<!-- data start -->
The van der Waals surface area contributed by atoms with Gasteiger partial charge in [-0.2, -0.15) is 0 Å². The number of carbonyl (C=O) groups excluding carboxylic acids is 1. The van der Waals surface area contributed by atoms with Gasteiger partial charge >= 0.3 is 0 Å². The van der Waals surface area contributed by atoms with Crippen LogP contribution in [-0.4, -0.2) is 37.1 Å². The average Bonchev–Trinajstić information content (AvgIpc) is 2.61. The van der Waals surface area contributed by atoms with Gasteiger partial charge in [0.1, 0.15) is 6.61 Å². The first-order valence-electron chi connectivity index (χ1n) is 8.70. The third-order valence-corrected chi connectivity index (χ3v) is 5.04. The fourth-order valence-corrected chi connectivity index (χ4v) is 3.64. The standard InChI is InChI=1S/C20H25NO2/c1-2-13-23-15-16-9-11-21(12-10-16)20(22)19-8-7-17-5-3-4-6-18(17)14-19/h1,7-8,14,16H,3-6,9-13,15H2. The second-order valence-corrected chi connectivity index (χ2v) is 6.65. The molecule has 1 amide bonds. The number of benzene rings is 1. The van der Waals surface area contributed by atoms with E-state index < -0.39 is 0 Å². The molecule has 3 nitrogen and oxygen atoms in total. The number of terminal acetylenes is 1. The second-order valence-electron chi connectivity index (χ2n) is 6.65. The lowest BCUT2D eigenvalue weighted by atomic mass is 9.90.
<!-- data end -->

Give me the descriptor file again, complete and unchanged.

The van der Waals surface area contributed by atoms with Gasteiger partial charge in [-0.2, -0.15) is 0 Å². The number of carbonyl (C=O) groups excluding carboxylic acids is 1. The van der Waals surface area contributed by atoms with Gasteiger partial charge >= 0.3 is 0 Å². The van der Waals surface area contributed by atoms with Crippen LogP contribution in [-0.4, -0.2) is 37.1 Å². The average Bonchev–Trinajstić information content (AvgIpc) is 2.61. The van der Waals surface area contributed by atoms with Gasteiger partial charge in [0.1, 0.15) is 6.61 Å². The first-order valence-electron chi connectivity index (χ1n) is 8.70. The third-order valence-corrected chi connectivity index (χ3v) is 5.04. The fourth-order valence-corrected chi connectivity index (χ4v) is 3.64. The standard InChI is InChI=1S/C20H25NO2/c1-2-13-23-15-16-9-11-21(12-10-16)20(22)19-8-7-17-5-3-4-6-18(17)14-19/h1,7-8,14,16H,3-6,9-13,15H2. The second-order valence-corrected chi connectivity index (χ2v) is 6.65. The molecule has 1 amide bonds. The number of benzene rings is 1. The van der Waals surface area contributed by atoms with E-state index < -0.39 is 0 Å². The molecule has 3 nitrogen and oxygen atoms in total. The number of terminal acetylenes is 1. The second-order valence-electron chi connectivity index (χ2n) is 6.65. The lowest BCUT2D eigenvalue weighted by atomic mass is 9.90.